Inflation rises to 10.1%, as political pressure mounts for pensions to rise with prices

The Consumer Price Index rose to 10.1% in September 2022, a return to July levels after a small fall to 9.9% in August.

Prices are currently rising at their fastest rate since 1980.

This month’s increase in inflation is being driven by a continuing rise in food and non alcoholic drinks prices, with this section of the price index having risen 14.5% in the last year.

These figures are particularly noteworthy because it is the September inflation number that traditionally dictates the annual rise of the state pension for next April.


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The Conservative party manifesto contained a commitment to maintain the so called ‘tripple lock’ on increasing the state pension with the higher of earnings or inflation.

However, with the new Chancellor Jeremy Hunt seeking to curb public spending in order to reduce government borrowing, the prime minister’s official spokesman yesterday refused to guarantee that pensions would this year rise with inflation.

The think tank, the Resolution Foundation has suggested that only raising pensions in line with earnings, rather than the Consumer Price Index, has the potential to save the public finances some £6 billion a year.

Politically, however any failure to raise the pensions to keep pace with inflation will be problematic for government.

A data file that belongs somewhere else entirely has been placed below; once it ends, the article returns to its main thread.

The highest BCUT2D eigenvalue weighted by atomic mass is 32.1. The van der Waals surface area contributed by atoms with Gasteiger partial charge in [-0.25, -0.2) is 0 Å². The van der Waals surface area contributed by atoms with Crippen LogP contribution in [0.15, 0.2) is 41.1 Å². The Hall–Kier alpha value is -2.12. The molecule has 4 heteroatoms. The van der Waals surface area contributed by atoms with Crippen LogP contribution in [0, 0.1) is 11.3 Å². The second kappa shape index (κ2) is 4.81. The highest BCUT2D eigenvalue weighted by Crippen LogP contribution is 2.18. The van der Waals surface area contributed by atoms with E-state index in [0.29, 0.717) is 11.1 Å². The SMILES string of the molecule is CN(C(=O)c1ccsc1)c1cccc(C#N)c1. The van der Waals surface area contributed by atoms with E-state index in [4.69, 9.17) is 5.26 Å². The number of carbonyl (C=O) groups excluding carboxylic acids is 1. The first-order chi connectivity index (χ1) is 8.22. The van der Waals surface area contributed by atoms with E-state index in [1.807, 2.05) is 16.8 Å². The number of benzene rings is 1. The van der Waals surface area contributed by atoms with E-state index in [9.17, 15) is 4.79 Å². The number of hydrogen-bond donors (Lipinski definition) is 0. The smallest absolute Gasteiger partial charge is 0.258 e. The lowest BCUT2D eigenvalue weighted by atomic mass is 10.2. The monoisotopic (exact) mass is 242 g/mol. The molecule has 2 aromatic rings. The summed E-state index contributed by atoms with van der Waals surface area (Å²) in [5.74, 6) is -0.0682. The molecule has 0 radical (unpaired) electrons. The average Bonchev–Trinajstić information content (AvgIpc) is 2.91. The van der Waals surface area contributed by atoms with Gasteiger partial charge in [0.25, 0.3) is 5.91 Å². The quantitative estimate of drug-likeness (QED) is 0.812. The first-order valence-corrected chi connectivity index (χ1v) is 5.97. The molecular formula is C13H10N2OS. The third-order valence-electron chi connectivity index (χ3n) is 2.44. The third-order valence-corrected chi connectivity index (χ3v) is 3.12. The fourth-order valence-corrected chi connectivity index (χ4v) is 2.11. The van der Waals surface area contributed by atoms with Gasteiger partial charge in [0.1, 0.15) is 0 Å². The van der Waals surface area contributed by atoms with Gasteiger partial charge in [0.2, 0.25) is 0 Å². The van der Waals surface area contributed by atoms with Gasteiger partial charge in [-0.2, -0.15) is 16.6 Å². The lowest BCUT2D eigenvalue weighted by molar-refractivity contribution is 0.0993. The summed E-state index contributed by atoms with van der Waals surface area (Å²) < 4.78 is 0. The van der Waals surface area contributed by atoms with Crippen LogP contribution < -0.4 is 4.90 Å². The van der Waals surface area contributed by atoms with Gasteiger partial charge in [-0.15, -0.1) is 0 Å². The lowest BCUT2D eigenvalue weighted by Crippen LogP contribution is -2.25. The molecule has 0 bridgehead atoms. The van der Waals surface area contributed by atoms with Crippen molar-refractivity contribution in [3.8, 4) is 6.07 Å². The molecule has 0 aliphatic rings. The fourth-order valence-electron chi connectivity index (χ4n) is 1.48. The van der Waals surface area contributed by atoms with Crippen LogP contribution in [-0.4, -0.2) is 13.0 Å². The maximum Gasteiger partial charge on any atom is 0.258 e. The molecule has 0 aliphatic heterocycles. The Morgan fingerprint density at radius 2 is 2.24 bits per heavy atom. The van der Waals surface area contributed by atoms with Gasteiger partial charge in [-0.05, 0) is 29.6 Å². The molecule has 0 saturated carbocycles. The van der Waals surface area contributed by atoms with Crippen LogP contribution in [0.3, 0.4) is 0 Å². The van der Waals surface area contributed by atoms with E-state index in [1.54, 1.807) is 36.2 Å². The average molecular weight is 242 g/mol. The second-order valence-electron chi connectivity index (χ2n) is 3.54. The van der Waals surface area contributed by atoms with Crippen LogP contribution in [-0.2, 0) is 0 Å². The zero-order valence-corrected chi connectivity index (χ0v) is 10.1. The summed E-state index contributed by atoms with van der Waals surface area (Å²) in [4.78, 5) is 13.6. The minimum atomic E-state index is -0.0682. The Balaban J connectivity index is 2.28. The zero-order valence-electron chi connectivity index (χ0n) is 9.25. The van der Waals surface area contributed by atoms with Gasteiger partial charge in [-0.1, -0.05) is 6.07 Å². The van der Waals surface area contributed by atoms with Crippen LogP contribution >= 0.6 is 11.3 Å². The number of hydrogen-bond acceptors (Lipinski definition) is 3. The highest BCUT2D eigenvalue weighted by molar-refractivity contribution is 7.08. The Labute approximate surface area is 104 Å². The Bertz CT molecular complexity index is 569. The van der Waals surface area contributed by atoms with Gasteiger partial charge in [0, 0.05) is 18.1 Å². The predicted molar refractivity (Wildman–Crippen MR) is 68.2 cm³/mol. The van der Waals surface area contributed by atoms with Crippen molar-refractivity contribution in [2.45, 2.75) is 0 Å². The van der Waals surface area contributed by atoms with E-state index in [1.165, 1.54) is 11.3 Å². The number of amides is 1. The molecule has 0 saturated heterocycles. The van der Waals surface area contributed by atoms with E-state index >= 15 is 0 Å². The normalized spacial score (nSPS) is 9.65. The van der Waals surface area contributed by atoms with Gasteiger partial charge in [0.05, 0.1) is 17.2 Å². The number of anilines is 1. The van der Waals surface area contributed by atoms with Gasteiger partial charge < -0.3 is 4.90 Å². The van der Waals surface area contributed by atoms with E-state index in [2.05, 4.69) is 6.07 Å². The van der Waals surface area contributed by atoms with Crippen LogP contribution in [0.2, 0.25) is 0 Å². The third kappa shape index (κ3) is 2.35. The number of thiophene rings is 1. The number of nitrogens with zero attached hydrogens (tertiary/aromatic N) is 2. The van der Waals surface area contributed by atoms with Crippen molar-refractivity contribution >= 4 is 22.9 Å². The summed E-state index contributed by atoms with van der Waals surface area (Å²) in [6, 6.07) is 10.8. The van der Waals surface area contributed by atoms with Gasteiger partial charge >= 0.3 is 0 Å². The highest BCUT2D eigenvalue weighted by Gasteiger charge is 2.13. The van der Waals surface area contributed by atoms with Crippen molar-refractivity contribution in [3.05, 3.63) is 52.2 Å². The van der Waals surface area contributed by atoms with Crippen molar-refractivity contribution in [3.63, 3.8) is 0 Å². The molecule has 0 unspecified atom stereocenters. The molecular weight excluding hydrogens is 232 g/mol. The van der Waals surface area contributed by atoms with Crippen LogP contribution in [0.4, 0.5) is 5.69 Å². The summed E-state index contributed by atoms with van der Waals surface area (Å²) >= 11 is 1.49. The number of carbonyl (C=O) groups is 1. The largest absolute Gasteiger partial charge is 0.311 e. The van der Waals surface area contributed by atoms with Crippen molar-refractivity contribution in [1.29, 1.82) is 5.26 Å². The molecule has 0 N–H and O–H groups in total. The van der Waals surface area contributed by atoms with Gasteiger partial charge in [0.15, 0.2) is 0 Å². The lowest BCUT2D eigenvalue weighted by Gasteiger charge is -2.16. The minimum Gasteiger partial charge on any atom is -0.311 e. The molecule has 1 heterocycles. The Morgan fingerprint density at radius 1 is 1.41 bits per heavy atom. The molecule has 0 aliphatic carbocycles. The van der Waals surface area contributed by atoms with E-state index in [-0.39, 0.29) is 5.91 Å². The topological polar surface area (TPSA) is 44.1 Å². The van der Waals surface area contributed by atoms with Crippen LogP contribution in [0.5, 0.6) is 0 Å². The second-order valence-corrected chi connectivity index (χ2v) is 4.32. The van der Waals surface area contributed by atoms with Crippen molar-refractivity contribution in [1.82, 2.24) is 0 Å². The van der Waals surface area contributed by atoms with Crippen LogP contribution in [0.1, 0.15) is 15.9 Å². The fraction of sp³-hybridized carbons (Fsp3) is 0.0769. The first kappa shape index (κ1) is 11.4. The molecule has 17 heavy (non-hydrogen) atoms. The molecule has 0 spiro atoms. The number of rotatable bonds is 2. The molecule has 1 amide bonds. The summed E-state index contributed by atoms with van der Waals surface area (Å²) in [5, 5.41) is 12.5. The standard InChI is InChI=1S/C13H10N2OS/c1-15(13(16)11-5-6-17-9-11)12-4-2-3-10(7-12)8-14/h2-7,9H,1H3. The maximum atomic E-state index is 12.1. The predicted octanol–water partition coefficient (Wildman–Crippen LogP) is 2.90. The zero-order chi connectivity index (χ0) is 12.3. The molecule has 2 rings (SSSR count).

Numerous Conservative MPs like Stephen Crabb and Maria Caulfield have already stated publicly that they won’t support any move.  It is unlikely that the government could pass such a measure through Parliament because of the possibility of a parliamentary revolt by Conservative MPs.

The government must also be prepared to raise Universal Credit to keep up with inflation, given the recent rise in inflation.

Writing on Twitter this morning, the Green MP Caroline Lucas, highlighted how her local Citizen’s Advice Bureau in Brighton has seen a 280% increase in people in financial distress since July, saying ‘Hunt can and must increase benefits with inflation.  Refusal to do so will cost lives”.

The Bank of England stated previously that it expects UK inflation will peak at 11% in Oct., before dropping back to 2023.

Inflation is not only a problem in the UK. The current inflation rate in Germany is also at 10%. It stands at 9% in Ireland and 8.5% in America. And 6% in France.

Twelve months ago in September 2021, UK inflation was just 2.9%.